The 3-Needle Bind-off is a popular method for joining live stitches. Unlike Kitchener Stitch, it isn’t invisible, but is fairly unnoticeable if the bind-off is worked with the right sides of the work together.
Personally, I like to work this technique with the wrong sides of the work together, so that it becomes a feature of your knitting – it creates a strong, structured ridge that can look very effective and add additional detail to a piece.
This bind-off is commonly used for seams where extra support is needed, for instance shoulder seams, where its bulk helps give a garment shape and prolongs the life of the seam.
To do this bind-off, you will need a spare needle, ideally slightly larger than the working needles, and some waste yarn, which would normally be the tail recently cut after knitting has finished. The amount of yarn needed will vary depending on your project, and three times the length of the seam to be joined is a good estimate.
Because you are working a knit two together and a cast-off in one go, your work can get a bit tight, and a tight seam doesn’t have much flexibility. This is why it is recommended that the third needle be a slightly larger gauge than the working needles.
In this example shown here, the 3-Needle bind-off is being worked as a decorative seam as used in my Lenina pattern, so the wrong sides of the work are together. Also, the stitches on the back needle have been released from a provisional cast-on. For a less visible seam, place the right sides of the work together before joining.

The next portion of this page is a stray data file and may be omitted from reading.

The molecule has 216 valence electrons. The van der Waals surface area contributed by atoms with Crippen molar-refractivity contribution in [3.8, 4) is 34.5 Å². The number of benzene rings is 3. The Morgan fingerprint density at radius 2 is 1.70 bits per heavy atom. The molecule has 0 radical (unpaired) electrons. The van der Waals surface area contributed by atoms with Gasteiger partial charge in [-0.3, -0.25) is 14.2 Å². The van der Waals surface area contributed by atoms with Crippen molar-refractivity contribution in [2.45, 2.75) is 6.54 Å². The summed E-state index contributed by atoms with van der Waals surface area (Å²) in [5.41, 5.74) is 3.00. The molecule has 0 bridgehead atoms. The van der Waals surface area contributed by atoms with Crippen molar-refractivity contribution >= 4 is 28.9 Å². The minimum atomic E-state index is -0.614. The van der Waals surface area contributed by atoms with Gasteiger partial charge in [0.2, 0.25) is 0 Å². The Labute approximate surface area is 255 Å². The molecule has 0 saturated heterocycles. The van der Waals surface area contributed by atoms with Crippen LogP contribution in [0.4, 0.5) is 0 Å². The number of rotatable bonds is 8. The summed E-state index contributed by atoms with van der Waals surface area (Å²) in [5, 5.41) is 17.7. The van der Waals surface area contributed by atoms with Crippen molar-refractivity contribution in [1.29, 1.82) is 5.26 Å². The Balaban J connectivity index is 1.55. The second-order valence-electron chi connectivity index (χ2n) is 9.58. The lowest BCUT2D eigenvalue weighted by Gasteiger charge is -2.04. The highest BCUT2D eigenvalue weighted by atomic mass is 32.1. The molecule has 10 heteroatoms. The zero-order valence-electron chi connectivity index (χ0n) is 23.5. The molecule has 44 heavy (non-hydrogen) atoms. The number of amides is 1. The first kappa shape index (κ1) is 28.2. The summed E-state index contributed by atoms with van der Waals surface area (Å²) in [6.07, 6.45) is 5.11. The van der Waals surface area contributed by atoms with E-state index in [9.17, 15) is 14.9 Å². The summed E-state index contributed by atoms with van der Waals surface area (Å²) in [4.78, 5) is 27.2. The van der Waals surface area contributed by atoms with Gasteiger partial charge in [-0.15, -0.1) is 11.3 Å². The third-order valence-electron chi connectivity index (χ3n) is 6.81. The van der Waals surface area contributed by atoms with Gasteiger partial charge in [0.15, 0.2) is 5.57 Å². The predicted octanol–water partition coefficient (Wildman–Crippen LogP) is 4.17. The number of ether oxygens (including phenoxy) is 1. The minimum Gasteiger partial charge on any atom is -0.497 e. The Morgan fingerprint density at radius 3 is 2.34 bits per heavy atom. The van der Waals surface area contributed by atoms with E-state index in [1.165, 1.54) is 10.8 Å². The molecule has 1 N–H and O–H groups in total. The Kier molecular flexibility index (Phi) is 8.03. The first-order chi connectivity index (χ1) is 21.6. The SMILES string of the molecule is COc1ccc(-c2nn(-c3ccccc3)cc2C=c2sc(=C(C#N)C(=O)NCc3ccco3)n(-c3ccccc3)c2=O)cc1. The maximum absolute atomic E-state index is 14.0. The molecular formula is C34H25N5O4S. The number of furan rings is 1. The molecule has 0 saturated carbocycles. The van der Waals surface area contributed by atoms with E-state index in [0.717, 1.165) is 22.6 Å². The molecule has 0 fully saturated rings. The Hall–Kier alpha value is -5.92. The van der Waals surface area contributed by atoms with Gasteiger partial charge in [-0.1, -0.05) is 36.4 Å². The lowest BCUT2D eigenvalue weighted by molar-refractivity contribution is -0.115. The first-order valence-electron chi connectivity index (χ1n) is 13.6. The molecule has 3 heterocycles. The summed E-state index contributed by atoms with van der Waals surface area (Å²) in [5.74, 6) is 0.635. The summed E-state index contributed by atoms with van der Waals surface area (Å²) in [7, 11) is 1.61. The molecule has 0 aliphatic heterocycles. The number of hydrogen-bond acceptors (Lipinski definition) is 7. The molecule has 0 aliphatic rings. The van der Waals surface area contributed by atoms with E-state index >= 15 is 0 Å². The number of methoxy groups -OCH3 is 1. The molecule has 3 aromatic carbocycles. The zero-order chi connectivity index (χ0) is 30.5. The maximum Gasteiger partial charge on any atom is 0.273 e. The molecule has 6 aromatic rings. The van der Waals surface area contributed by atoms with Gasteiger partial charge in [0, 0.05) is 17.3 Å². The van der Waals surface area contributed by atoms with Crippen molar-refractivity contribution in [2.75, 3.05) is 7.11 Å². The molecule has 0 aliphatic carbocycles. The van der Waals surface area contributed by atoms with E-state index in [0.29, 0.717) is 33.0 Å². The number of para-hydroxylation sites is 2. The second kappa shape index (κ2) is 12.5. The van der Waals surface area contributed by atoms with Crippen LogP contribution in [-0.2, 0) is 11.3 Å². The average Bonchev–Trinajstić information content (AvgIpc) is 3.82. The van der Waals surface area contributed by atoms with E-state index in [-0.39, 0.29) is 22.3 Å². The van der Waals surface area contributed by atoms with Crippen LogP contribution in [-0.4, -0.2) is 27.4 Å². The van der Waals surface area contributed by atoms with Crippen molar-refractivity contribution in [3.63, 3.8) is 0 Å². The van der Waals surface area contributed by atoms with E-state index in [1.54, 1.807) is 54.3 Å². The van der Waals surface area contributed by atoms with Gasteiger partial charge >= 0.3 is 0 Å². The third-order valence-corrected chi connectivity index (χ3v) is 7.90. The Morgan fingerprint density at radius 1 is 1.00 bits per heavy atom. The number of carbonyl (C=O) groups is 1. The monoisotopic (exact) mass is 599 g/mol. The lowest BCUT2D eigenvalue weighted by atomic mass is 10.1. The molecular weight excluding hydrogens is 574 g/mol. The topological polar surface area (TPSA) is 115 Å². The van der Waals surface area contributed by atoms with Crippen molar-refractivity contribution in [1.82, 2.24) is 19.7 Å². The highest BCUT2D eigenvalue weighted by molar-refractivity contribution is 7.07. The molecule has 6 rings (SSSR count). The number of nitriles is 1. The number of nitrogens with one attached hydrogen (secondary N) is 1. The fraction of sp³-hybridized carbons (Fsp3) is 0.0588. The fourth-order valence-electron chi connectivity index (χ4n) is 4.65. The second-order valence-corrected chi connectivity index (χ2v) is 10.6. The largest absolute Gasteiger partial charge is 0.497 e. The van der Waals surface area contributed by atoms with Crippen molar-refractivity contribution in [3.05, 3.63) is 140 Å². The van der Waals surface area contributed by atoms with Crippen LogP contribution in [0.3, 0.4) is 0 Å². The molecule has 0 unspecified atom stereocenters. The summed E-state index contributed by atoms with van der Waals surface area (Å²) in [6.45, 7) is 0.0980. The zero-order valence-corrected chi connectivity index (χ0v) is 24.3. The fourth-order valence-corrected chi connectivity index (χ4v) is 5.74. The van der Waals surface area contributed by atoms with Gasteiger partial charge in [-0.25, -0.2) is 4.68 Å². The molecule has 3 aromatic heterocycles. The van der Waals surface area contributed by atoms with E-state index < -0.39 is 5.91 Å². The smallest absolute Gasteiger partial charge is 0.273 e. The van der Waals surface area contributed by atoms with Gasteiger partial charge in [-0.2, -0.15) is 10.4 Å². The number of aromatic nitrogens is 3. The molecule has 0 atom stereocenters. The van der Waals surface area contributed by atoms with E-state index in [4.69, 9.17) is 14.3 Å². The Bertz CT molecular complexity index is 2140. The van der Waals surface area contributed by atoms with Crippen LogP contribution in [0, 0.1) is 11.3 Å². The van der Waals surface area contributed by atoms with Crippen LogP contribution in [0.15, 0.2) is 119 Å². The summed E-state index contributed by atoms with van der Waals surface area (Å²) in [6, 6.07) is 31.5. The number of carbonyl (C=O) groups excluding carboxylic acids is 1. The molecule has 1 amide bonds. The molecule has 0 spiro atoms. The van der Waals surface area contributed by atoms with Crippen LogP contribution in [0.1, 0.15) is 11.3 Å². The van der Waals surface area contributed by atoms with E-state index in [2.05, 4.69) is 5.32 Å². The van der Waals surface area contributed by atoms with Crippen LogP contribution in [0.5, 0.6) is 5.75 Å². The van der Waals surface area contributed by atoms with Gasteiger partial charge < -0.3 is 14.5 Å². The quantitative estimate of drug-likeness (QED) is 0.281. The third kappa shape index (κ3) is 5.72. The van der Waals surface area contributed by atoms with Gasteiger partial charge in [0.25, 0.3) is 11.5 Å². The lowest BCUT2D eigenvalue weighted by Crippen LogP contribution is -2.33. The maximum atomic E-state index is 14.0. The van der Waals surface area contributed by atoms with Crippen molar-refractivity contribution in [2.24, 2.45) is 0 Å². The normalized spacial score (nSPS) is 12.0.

1) Using the spare needle, insert in knitwise into the first stitch on the front needle and the first stitch on the back needle.
2) Wrap the yarn around the spare needle
3) and pull it through both stitches, knitting them together (knit two together)
4) Insert the needle again into the next stitch on both the front needle and the back needle, the same as you did in step 1.
5) Knit these 2 stitches together, the same as you did in step 2. There are now 2 stitches on the spare needle.
6) Using one of the needles in your left hand, lift the first/lower stitch on the spare needle over the second/upper stitch and slip it off the needle, exactly the same as you would when you are casting off.
7) Now repeat from step 4 until all stitches have been cast off, and then thread yarn through the remaining stitch on the spare needle to finish.
You might want to give your bind-off edge a little tug, just to help the stitches settle and neaten them out.
As always, if you have a question about this technique or need some help with it, leave a comment below! I’m afraid I’m unable to offer help via email or private message, but you’re welcome to post in our forums.
The photos in this post were updated on 29 January, 2021.